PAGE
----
The single most important thing you can do to support the right to choose abortion is to vote for pro-choice candidates. Your next two opportunities for doing so are the Illinois primary election on March 19, 2024, and the general election on November 5, 2024. We will publish our pro-choice voters guide, identifying which candidates are pro-choice and which are not, in the months prior to each election.
Registering to vote:
Visit the Illinois State Board of Elections website to check whether you’re registered, and register to vote or update your registration if you’ve moved. You can also register to vote:
- At any Illinois Secretary of State facility when you obtain or renew your drivers license
- At the office of the McHenry County Clerk at 667 Ware Road in Woodstock, 8am to 4:30pm Monday through Friday
- By mail — here’s the form to print out, fill out and mail in
Beginning on the 27th day prior to an election, you can register in person at any of the early voting locations, and finally, on Election Day, you can even register in person at the polling place for the precinct in which you live. Bring your drivers’ license, other state ID, or other document such as your utility bill or bank statement showing your current address.
Get more information at the McHenry County Clerk’s website.
Voting by mail:
Prior to each election, the McHenry County Clerk will publish a form to request a mail-in ballot for that particular election. Or you can submit an application for “permanent vote by mail” status. Either way, you’ll receive your ballot in the mail. You fill it out, seal it in the enclosed envelope, and either (a) add a first-class stamp and drop it in a mailbox, or (b) deposit it in one of the county clerk’s “drop boxes”, which you’ll find at some of the early voting locations or at the county building at 667 Ware Road in Woodstock.
If you’ve received a mail-in ballot and then decide you’d rather vote in person, either at one of the early voting locations or at your polling place on election day, it’s no problem. Just bring your mail-in ballot with you when you go the polls and surrender it to the election judge when you check in. (If you lost or never received your mail-in ballot, you’ll need to do an affidavit at the polling place stating that.)
If dropped in the mailbox, your mail-in ballot must be postmarked no later than Election Day. If you’re mailing it on Election Day, make sure it’s before the time when that particular mailbox is picked up. (If it’s less than a week before the election, however, we recommend depositing the ballot in its sealed envelope in one of the dropboxes, or bringing it with you to the polling place, surrendering it and voting in person. This will ensure that your vote is included in the preliminary vote totals published on the evening of Election Day.)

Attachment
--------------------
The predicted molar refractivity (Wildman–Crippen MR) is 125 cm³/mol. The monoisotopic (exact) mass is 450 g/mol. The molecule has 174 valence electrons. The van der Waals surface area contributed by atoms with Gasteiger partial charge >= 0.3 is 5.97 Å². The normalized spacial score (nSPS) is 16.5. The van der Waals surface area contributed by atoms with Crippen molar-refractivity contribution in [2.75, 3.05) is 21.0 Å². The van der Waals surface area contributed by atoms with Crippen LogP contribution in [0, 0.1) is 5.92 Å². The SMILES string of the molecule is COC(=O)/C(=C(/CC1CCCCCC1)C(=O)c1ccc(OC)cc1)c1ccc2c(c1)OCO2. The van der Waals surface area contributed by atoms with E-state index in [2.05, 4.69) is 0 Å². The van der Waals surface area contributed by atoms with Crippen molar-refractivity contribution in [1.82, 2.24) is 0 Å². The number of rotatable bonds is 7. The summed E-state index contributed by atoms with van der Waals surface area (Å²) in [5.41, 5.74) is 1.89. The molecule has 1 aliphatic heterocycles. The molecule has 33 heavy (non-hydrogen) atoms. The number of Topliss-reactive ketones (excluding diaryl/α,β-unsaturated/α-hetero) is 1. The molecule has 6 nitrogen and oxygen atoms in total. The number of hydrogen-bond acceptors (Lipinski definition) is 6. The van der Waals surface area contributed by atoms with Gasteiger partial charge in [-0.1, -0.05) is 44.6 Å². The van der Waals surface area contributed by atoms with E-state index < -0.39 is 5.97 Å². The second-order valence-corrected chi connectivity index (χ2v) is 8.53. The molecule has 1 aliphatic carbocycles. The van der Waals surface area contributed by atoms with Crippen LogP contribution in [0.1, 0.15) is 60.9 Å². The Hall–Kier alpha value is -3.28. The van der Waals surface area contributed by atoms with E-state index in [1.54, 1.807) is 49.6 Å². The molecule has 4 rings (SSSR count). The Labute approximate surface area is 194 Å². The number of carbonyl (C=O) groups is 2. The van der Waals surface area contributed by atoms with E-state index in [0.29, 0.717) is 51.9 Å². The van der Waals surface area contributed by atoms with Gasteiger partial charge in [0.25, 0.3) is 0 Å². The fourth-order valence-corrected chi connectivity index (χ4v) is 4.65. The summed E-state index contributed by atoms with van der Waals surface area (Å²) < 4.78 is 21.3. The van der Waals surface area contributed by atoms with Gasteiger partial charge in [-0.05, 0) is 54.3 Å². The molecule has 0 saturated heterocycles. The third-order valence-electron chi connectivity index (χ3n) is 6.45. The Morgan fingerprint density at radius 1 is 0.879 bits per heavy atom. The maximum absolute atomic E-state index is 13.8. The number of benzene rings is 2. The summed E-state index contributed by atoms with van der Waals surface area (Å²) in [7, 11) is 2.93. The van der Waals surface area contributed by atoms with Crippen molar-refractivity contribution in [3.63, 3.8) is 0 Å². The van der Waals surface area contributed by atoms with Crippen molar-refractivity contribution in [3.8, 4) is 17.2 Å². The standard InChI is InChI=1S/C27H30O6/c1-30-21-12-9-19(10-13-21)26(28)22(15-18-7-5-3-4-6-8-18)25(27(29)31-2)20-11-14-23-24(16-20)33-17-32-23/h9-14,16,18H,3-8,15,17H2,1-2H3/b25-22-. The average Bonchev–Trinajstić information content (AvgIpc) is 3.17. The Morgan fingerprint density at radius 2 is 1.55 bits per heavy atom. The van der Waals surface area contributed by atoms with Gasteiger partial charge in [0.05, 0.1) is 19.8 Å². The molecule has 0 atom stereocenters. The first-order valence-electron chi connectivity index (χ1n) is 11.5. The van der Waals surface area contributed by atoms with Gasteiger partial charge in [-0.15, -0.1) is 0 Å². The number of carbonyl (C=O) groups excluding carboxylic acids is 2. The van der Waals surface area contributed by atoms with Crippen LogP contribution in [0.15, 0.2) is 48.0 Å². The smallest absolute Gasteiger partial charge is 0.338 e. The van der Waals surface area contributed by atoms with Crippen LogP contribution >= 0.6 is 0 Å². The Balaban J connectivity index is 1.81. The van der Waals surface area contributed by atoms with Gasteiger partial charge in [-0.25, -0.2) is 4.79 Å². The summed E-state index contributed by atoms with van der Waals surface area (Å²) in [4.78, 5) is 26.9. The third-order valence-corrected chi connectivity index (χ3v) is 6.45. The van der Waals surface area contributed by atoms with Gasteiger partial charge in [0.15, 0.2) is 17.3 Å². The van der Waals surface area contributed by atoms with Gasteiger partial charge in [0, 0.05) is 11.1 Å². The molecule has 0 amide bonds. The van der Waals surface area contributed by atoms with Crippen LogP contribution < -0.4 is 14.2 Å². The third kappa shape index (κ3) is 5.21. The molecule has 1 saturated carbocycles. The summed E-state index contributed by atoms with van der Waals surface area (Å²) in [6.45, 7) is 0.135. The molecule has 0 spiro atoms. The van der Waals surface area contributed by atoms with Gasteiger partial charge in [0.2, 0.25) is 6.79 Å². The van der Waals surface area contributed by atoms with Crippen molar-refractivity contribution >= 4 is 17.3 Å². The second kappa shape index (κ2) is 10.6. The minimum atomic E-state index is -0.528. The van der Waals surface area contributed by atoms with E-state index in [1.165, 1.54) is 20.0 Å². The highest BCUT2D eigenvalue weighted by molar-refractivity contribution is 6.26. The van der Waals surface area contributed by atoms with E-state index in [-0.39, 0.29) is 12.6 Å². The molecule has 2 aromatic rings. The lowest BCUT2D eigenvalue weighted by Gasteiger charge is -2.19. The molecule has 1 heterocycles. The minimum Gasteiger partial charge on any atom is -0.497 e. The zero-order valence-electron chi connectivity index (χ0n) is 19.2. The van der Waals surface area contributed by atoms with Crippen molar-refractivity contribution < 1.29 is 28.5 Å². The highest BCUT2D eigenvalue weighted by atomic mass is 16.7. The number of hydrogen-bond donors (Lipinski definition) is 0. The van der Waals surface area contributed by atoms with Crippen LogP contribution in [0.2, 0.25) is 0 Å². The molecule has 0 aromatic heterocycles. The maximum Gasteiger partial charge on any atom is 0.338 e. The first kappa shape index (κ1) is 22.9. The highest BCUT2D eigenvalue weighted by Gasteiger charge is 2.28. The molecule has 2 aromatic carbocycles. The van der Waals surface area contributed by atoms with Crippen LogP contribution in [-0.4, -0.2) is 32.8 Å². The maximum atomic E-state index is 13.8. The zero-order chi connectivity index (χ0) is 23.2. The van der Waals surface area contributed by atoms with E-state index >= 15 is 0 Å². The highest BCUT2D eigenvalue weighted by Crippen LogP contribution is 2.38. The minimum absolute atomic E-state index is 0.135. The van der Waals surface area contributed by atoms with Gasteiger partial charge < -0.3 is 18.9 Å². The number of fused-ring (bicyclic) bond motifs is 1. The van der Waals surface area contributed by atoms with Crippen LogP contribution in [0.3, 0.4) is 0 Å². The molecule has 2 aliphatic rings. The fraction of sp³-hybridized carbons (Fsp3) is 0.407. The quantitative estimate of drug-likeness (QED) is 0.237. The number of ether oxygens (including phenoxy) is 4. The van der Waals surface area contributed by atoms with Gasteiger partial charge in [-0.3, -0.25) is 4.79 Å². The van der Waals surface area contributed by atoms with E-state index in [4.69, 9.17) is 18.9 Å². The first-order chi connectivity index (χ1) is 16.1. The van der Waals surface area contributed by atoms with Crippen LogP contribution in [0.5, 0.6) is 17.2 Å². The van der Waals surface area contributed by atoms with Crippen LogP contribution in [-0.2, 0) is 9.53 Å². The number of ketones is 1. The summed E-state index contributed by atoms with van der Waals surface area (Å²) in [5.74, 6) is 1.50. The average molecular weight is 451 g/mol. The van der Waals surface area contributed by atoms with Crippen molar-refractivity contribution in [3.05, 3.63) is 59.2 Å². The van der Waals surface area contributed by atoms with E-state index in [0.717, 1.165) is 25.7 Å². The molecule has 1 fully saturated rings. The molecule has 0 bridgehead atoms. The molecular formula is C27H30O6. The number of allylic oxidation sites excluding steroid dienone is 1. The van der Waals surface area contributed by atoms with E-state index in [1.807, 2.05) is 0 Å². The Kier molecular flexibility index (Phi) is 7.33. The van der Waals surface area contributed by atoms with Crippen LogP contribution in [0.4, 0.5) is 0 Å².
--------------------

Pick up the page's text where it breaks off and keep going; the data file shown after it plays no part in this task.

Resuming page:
Early in-person voting:
Prior to each election, the county clerk publishes a one-page document listing all the early voting locations. Here’s the document for the last (April 4, 2023) election.
As you can see, early voting always begins at the county building at 667 Ware Road in Woodstock, which is then followed by the start of “early satellite” voting at about a dozen convenient locations around the county. Last election, early voting at the county building began on February 23, 2023, and early satellite voting began on March 20. The document also lists the places where ballot dropboxes are located. Note that some dropboxes are inside the location and only accessible during voting hours, and others are outside and available 24/7.
In-person voting on Election Day:
In-person voting on Election Day can only be done at the polling place for your particular precinct. Prior to each election, the county clerk publishes a list of polling places by precinct. For example, here’s the list of polling places for the last election. It’s very common, however, for polling places to be changed each time, so be sure to check, either online or on the voter ID card you’ll receive in the mail.
Finding your precinct, your polling place, and your sample ballot:
Here’s the link to the “Sample Ballot Locator” on the county clerk’s website. Type in your address number and street name, click the Search button, and your precinct will be displayed. In the period before each election, it will also tell you your polling place, and provide a link to your sample ballot.
If you haven’t received a mail-in ballot, it’s always a good idea to print out your sample ballot, so you can see exactly who’s running for what office and what referenda might be on your ballot. This is especially useful for the elections for judges and for the municipal (local) elections, where there may be a lot of candidates on the ballot and it can be hard to tell beforehand exactly which races are applicable to you.